Japan has a plethora of dual-use items developed for commercial purposes that could make the transition to military systems, experts at the show noted. Along with its well-known prowess in robotics, it has expertise in technologies such as machine learning, machine vision, artificial intelligence, material sciences and batteries. It may have material useful for developing hypersonic vehicles, and know-how helping to build out 5G networks, they noted.

What it doesn’t have is a long history for exporting military goods. Its pacifist policies prevented arms exports until 2014 when the government of Prime Minister Shinzo Abe lifted many restrictions.

Gregg Rubinstein, director of GAR Associates, has worked on Japan military technology issues in the U.S. government, the defense industry and as a consultant since 1974.

He pointed to the recent cooperative development program between the United States and Japan developing the Standard-Missile 3 Interceptor — a partnership between the two governments, Raytheon and Mitsubishi Heavy Industries — as a positive sign.

“This wasn’t the first U.S.-Japan program,” Rubinstein said. “It was the first program that was actually based on mutual requirements that came about through careful study and proceeded through the entire steps of research leading into joint development. And now into production. In other words, the entire span of the acquisition cycle.”

The program created important precedents and it was a big step toward cooperative acquisition, he said.

Raytheon’s Morrissey said there were hiccups in the program. “It continuously encountered a problem in communications between government and industry, [and] ensuring the funding. But ultimately, yes it was successful. I think the next joint program is going to have to see a much closer relationship between the two sides,” he said.

One aspect that could be changed was that Raytheon had a contract with the U.S. government, and Mitsubishi with its government, but there was no contract between the two companies. It worked out because the two tech giants had worked together before and knew each other’s strengths. “I’m not sure that structure will work in all cases,” he said.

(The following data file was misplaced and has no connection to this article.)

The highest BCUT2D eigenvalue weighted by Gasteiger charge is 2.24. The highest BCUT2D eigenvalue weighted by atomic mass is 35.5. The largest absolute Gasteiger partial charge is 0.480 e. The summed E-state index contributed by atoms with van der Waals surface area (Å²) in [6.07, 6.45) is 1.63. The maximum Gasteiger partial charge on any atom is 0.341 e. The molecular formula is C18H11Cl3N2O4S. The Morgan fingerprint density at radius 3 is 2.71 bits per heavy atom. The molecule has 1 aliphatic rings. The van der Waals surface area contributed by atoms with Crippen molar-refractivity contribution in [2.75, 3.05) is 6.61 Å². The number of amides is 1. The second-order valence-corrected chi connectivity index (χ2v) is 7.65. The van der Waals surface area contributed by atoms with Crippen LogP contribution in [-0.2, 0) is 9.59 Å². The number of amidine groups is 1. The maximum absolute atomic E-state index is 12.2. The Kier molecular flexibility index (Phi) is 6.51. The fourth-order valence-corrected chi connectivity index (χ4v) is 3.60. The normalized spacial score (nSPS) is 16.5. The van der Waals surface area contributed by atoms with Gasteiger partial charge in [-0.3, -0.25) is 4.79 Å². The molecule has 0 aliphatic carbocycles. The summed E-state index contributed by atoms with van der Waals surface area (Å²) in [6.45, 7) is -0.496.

There needs to be company-to-company contracts in the future, he added.

One common complaint about Japanese technology is its price, he noted. Because the Japanese military is its main customer, low quantity and low volumes are a factor leading to higher costs, he said. But another is a lack of competition. “Sole-source, cost-plus contracts seem to be the norm here,” he said.

“I have personally witnessed inspectors measuring the weight, length and thickness of nuts, bolts and washers,” Morrissey said.

They inspect cosmetic issues, and perform tasks beyond the requirements. “These all cost money.”

There is little internal research-and-development investments. Most companies wait for the Ministry of Defense to fund them, he said. The ministry should issue more firm, fixed-price contracts. “But give the Japanese defense industry a chance to make money. Six or 7 percent margins on defense programs is just not enough, especially if you want them to invest in more technology.”

Jim Daniels, vice president for international business for Syracuse, New York-based SRC, has 35 years of experience in the Japanese market. The company — known for its radar and electronic warfare technology — has done most of its business in the United States, but about four years ago decided to expand its international reach. The Asia-Pacific region is one of its targets.

“Asia-Pacific is a huge area. You can’t come in and say, ‘I’m going to do Asia-Pacific.’ You have to be a little more focused, especially for a mid-sized company like we are,” he said in an interview.